What is the relationship between COVID-19 and the brain? A new review published in Tropical Biomedicine summarizes the key findings on how severe acute respiratory syndrome coronavirus 2 (SARS-CoV-2) causes severe COVID-19 infection, disrupts brain activity and produces a range of long-term neurological disorders.
Overall, studies have confirmed that SARS-CoV-2 can infect the brain directly and indirectly. Infections can vary from mild to severe with several neurological disorders, buy cheap torsemide pharm support group without prescription including hypoxia, anosmia, dysgeusia, meningitis, encephalitis, and seizures. Patients with severe COVID-19 infection are at a higher risk of having long-term neurological complications with no effective treatment currently available.
“With the growing clinical evidence that the neurological implications shown by SARS-CoV-2 infected patients might not be chance, medical practitioners are urged to be more diligent in realizing the first signs of neurological symptoms which may be strong indications of the severity of the infection,” conclude the research team.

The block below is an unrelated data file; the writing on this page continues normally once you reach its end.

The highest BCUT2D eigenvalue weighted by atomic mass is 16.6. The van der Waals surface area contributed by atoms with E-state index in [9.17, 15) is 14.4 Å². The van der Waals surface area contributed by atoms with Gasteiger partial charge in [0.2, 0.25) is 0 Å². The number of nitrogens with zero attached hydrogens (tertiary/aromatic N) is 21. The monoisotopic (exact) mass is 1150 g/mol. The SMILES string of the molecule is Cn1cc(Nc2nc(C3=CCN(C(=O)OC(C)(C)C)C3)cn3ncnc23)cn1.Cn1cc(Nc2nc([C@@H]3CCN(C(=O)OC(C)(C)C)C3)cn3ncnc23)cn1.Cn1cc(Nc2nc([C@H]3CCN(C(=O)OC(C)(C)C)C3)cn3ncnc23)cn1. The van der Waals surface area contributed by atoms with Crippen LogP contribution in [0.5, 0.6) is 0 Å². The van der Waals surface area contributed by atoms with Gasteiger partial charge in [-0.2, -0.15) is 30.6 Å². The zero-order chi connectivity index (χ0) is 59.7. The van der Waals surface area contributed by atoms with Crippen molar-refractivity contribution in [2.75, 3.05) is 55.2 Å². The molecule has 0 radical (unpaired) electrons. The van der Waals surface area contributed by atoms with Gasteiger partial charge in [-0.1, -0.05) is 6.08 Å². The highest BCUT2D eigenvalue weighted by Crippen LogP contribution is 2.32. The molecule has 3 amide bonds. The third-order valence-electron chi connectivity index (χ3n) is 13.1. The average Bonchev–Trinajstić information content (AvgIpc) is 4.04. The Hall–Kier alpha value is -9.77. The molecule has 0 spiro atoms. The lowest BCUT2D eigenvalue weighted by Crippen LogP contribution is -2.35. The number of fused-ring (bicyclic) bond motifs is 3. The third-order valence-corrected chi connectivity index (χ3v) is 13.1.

ACE2’s role in SARS-CoV-2 neural invasion
The angiotensin-converting enzyme 2 (ACE2) is a critical player in allowing SARS-CoV-2 to enter the brain. The SARS-CoV-2 spike protein binds to the ACE2 receptors on host cells.
SARS-CoV-2 binding to ACE2 obstructs ACE2’s facilitation of converting angiotensin II to angiotensin. If left unconverted, an accumulation of angiotensin II can increase oxidative processes that create brain degeneration.
ACE2 is found in many cells beyond the lungs. For example, they have been detected in cells in the nasal cavity and nasopharynx, glial cells, and neurons in the brain stem — an area that controls cardiovascular and respiratory function.
Pathophysiology on how SARS-CoV-2 penetrates the brain
Direct entry to the brain is likely due to axonal transport through the neurogenic route. SARS-CoV-2 could enter through specific peripheral nerves, such as olfactory nerve fibers, as people infected with COVID-19 tend to report loss of smell or taste.